Charlie’s Lullaby (#317)

“Beeyyyy-ah–beeyyyy-ah–beyah tohh bu-way!”

That’s as near the spelling as I can render for Charlie’s singing in the shower of “Mayi A Gaye” as sung by Boukan Eksperyans from Haiti. It is a lullaby from a CD, Planet Sleeps, that friends gave us when Charlie was born. We kept the liner notes but lost the CD in our cross-country moves. When a friend had a baby, I came across the CD again and then downloaded the songs from iTunes and put them on Charlie’s iPod.
Yhanaway Hay Yowna.

Charlie sang that one–a Native American lullaby–walking up the stairs for his nightly “takea hot showah.” I was readjusting the couch cushions and moving the toys, shoes, backpack, books into more appropriate places than on the floor. I paused to hear Charlie’s brief serenade.

Once upon a hot St. Louis summer evening, Charlie (my infant-in-arms) and I would navigate the floor to the sounds of Planet Sleeps. My favorite was “Ana Latu,” sung by the Kingdom of Tonga Cultural Group (last summer, in need of a bit of comfort myself, I put that song onto a CD to play in the black car.) Charlie was little, then, and I still see his big brown eyes staring over my shoulder, as reflected in the dark night of the window.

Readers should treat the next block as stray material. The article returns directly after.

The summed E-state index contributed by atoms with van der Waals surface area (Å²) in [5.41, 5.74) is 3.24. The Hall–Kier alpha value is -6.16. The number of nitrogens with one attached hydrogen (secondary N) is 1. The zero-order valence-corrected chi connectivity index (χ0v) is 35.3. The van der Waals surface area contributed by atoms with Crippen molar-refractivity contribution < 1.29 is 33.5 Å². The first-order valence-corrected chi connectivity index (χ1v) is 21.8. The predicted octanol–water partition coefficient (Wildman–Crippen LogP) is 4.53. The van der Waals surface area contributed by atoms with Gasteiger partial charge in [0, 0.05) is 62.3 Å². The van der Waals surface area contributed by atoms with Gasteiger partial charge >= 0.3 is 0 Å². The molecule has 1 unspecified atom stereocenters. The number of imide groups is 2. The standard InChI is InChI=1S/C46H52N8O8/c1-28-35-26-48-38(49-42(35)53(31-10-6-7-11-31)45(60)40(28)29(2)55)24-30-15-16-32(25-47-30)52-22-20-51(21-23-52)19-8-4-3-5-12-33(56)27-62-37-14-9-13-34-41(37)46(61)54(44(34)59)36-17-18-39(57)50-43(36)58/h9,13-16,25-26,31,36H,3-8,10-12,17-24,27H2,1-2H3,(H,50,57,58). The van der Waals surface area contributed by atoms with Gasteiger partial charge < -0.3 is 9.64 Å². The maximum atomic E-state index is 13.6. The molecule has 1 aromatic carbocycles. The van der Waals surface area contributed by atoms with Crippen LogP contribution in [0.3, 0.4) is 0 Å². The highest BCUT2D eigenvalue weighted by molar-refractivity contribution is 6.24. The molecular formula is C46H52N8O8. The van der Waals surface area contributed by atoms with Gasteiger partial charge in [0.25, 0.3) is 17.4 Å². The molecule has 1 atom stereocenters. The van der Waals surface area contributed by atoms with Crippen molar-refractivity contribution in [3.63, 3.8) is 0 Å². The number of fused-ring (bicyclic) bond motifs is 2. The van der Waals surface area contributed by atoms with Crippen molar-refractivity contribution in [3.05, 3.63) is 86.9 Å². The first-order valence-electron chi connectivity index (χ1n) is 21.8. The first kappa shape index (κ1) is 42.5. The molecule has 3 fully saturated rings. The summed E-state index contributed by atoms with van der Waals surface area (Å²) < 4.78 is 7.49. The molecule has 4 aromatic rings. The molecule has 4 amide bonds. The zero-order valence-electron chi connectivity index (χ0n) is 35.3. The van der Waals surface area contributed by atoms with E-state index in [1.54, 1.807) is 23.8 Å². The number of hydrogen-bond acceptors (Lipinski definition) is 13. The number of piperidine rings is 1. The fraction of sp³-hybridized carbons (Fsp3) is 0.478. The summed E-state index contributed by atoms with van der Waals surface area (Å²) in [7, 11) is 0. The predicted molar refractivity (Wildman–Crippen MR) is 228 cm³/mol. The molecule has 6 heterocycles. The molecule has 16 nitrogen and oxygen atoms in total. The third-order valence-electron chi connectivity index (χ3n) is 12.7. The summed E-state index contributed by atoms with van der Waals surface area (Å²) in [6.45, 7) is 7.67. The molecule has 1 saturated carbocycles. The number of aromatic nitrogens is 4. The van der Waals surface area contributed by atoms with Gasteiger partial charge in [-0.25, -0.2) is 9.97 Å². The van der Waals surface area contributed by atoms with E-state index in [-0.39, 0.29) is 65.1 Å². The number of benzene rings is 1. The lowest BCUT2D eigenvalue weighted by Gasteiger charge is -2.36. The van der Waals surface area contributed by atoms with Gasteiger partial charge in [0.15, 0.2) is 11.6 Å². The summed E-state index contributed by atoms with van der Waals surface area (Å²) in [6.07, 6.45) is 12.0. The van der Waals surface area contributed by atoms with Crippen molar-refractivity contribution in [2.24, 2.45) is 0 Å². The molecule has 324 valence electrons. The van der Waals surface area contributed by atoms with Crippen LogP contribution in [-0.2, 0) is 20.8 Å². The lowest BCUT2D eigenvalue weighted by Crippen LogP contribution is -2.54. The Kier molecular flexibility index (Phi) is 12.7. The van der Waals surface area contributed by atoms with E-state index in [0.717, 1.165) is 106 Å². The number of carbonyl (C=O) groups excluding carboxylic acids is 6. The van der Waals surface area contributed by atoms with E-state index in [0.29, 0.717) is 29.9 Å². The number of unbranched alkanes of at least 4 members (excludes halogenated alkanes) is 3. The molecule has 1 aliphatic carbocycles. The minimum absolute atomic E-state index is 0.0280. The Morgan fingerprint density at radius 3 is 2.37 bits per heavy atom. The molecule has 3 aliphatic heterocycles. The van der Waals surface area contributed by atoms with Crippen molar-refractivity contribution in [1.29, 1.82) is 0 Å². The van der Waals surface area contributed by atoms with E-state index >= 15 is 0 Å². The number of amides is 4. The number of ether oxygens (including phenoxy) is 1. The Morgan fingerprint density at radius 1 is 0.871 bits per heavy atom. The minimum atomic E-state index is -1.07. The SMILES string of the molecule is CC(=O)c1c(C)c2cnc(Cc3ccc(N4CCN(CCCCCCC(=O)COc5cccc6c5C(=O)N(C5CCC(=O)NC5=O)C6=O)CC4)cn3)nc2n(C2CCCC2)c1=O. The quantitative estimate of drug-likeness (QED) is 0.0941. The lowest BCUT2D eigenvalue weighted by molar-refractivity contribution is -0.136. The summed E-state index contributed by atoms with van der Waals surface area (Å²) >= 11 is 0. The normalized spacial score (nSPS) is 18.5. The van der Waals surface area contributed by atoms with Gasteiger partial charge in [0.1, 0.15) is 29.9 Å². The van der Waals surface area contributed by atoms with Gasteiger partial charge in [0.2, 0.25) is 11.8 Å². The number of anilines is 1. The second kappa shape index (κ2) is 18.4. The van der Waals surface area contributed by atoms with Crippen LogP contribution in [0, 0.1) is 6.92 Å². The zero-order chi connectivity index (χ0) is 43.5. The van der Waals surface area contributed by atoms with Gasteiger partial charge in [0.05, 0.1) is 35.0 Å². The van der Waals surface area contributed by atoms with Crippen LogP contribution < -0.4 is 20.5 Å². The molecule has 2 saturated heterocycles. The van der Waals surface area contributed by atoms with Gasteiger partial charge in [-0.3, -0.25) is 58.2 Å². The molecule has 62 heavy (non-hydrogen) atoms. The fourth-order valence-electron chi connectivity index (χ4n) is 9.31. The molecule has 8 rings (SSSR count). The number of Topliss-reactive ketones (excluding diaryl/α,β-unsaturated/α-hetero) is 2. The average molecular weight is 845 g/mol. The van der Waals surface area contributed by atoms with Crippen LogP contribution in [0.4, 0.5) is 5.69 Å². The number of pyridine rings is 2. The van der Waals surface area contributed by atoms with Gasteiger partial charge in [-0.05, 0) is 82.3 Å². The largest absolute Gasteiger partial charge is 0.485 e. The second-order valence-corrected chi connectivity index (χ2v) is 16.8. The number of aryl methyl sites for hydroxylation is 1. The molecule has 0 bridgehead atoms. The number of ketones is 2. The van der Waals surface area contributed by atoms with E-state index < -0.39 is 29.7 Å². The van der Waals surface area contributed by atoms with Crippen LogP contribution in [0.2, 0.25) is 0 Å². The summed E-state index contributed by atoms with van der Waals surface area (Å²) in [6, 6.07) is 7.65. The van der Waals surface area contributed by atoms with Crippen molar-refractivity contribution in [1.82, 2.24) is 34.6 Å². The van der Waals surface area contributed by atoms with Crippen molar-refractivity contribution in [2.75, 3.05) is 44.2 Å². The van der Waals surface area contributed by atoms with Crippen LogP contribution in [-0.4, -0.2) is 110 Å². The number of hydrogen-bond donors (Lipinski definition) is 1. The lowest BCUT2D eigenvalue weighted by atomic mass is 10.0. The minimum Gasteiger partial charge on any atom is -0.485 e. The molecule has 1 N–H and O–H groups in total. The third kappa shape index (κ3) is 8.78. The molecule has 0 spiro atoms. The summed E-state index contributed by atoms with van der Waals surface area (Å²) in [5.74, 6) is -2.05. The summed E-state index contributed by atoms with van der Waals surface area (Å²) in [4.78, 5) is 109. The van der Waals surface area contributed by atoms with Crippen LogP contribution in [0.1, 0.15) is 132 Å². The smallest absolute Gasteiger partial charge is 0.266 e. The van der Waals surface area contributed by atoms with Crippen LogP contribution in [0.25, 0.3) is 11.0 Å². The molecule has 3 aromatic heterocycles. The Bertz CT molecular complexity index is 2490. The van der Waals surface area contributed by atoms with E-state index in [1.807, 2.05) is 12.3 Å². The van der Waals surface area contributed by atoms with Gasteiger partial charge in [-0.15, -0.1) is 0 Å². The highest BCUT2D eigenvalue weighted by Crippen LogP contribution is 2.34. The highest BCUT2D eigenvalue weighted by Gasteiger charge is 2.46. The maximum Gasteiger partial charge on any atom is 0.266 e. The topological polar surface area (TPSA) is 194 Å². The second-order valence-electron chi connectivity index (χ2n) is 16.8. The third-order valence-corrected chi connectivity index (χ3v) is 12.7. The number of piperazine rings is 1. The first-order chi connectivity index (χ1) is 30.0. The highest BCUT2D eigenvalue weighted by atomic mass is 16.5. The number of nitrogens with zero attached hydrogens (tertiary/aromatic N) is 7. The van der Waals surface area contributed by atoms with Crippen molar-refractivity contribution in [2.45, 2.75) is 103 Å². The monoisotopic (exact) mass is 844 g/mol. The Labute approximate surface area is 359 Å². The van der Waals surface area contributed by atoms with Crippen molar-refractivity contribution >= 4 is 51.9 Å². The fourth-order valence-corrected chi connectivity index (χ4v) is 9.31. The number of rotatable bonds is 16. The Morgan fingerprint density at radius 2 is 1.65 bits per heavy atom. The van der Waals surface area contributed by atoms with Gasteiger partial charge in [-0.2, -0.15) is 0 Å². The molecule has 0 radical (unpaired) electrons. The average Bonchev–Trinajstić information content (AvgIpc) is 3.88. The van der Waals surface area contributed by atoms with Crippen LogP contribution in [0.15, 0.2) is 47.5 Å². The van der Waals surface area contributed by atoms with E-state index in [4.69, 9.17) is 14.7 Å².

Now he is big and he carries in the groceries and the garbage out. Now Charlie sings to me.

Laughing, running on the lawn, calling out “Daddy home, Daddy talk home,” Charlie waited with me (watching from the porch) for Jim to come home from visiting his mother, now in another hospital, farther away.

Now Charlie comforts me.


One Response to “Charlie’s Lullaby (#317)”
  1. I have had this moment. And, your memoir brought tears to my eyes. Our little boys are so perfect. Look at what they teach us.

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